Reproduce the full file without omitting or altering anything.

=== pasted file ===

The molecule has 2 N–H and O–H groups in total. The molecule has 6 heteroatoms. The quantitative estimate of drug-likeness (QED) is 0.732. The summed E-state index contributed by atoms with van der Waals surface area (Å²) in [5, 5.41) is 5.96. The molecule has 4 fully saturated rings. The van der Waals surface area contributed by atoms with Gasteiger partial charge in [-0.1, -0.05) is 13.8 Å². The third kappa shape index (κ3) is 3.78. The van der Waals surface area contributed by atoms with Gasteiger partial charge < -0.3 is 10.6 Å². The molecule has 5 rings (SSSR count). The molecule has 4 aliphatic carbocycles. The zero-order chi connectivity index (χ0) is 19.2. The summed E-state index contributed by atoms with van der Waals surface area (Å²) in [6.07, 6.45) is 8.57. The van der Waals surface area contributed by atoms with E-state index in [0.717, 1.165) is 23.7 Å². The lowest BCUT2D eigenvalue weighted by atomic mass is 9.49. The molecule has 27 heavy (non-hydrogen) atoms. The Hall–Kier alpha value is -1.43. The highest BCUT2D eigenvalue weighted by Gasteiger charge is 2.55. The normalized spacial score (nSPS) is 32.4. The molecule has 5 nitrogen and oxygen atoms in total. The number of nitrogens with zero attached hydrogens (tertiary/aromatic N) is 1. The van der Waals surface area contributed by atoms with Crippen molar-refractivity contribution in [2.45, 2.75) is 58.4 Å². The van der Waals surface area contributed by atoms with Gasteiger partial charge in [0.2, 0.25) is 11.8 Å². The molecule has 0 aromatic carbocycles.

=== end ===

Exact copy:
The molecule has 2 N–H and O–H groups in total. The molecule has 6 heteroatoms. The quantitative estimate of drug-likeness (QED) is 0.732. The summed E-state index contributed by atoms with van der Waals surface area (Å²) in [5, 5.41) is 5.96. The molecule has 4 fully saturated rings. The van der Waals surface area contributed by atoms with Gasteiger partial charge in [-0.1, -0.05) is 13.8 Å². The third kappa shape index (κ3) is 3.78. The van der Waals surface area contributed by atoms with Gasteiger partial charge < -0.3 is 10.6 Å². The molecule has 5 rings (SSSR count). The molecule has 4 aliphatic carbocycles. The zero-order chi connectivity index (χ0) is 19.2. The summed E-state index contributed by atoms with van der Waals surface area (Å²) in [6.07, 6.45) is 8.57. The van der Waals surface area contributed by atoms with E-state index in [0.717, 1.165) is 23.7 Å². The lowest BCUT2D eigenvalue weighted by atomic mass is 9.49. The molecule has 27 heavy (non-hydrogen) atoms. The Hall–Kier alpha value is -1.43. The highest BCUT2D eigenvalue weighted by Gasteiger charge is 2.55. The normalized spacial score (nSPS) is 32.4. The molecule has 5 nitrogen and oxygen atoms in total. The number of nitrogens with zero attached hydrogens (tertiary/aromatic N) is 1. The van der Waals surface area contributed by atoms with Crippen molar-refractivity contribution in [2.45, 2.75) is 58.4 Å². The van der Waals surface area contributed by atoms with Gasteiger partial charge in [0.2, 0.25) is 11.8 Å². The molecule has 0 aromatic carbocycles.